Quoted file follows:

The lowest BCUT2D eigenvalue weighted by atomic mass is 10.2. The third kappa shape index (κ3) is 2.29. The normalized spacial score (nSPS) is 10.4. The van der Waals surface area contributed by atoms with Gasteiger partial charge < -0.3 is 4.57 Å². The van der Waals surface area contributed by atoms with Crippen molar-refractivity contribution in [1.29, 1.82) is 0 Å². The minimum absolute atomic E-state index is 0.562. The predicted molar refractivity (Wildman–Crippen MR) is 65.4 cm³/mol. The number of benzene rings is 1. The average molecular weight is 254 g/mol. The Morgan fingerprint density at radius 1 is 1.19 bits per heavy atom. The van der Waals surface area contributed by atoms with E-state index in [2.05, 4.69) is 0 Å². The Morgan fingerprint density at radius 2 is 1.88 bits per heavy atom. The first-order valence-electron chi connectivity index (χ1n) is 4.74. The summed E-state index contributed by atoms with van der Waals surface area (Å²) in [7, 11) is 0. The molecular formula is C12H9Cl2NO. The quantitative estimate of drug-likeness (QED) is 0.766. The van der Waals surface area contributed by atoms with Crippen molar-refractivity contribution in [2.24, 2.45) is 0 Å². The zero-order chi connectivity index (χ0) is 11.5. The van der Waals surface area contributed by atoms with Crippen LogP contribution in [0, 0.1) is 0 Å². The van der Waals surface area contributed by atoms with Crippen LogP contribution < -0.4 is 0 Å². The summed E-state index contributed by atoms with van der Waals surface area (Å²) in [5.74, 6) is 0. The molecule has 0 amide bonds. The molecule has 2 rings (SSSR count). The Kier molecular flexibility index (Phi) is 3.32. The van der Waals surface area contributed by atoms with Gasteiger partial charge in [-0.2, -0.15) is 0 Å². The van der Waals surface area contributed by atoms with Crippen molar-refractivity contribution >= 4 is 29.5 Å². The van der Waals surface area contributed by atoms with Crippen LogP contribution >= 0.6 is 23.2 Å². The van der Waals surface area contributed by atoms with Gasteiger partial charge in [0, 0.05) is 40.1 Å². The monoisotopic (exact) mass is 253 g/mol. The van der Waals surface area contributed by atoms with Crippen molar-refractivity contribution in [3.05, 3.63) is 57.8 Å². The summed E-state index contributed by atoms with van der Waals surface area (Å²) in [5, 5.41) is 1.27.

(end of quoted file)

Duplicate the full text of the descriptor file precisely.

The lowest BCUT2D eigenvalue weighted by atomic mass is 10.2. The third kappa shape index (κ3) is 2.29. The normalized spacial score (nSPS) is 10.4. The van der Waals surface area contributed by atoms with Gasteiger partial charge < -0.3 is 4.57 Å². The van der Waals surface area contributed by atoms with Crippen molar-refractivity contribution in [1.29, 1.82) is 0 Å². The minimum absolute atomic E-state index is 0.562. The predicted molar refractivity (Wildman–Crippen MR) is 65.4 cm³/mol. The number of benzene rings is 1. The average molecular weight is 254 g/mol. The Morgan fingerprint density at radius 1 is 1.19 bits per heavy atom. The van der Waals surface area contributed by atoms with E-state index in [2.05, 4.69) is 0 Å². The Morgan fingerprint density at radius 2 is 1.88 bits per heavy atom. The first-order valence-electron chi connectivity index (χ1n) is 4.74. The summed E-state index contributed by atoms with van der Waals surface area (Å²) in [7, 11) is 0. The molecular formula is C12H9Cl2NO. The quantitative estimate of drug-likeness (QED) is 0.766. The van der Waals surface area contributed by atoms with Crippen molar-refractivity contribution in [2.24, 2.45) is 0 Å². The zero-order chi connectivity index (χ0) is 11.5. The van der Waals surface area contributed by atoms with Crippen LogP contribution in [0, 0.1) is 0 Å². The van der Waals surface area contributed by atoms with Crippen LogP contribution < -0.4 is 0 Å². The summed E-state index contributed by atoms with van der Waals surface area (Å²) in [5.74, 6) is 0. The molecule has 0 amide bonds. The molecule has 2 rings (SSSR count). The Kier molecular flexibility index (Phi) is 3.32. The van der Waals surface area contributed by atoms with Gasteiger partial charge in [-0.2, -0.15) is 0 Å². The van der Waals surface area contributed by atoms with Crippen molar-refractivity contribution >= 4 is 29.5 Å². The van der Waals surface area contributed by atoms with Crippen LogP contribution >= 0.6 is 23.2 Å². The van der Waals surface area contributed by atoms with Gasteiger partial charge in [0, 0.05) is 40.1 Å². The monoisotopic (exact) mass is 253 g/mol. The van der Waals surface area contributed by atoms with Crippen molar-refractivity contribution in [3.05, 3.63) is 57.8 Å². The summed E-state index contributed by atoms with van der Waals surface area (Å²) in [5, 5.41) is 1.27.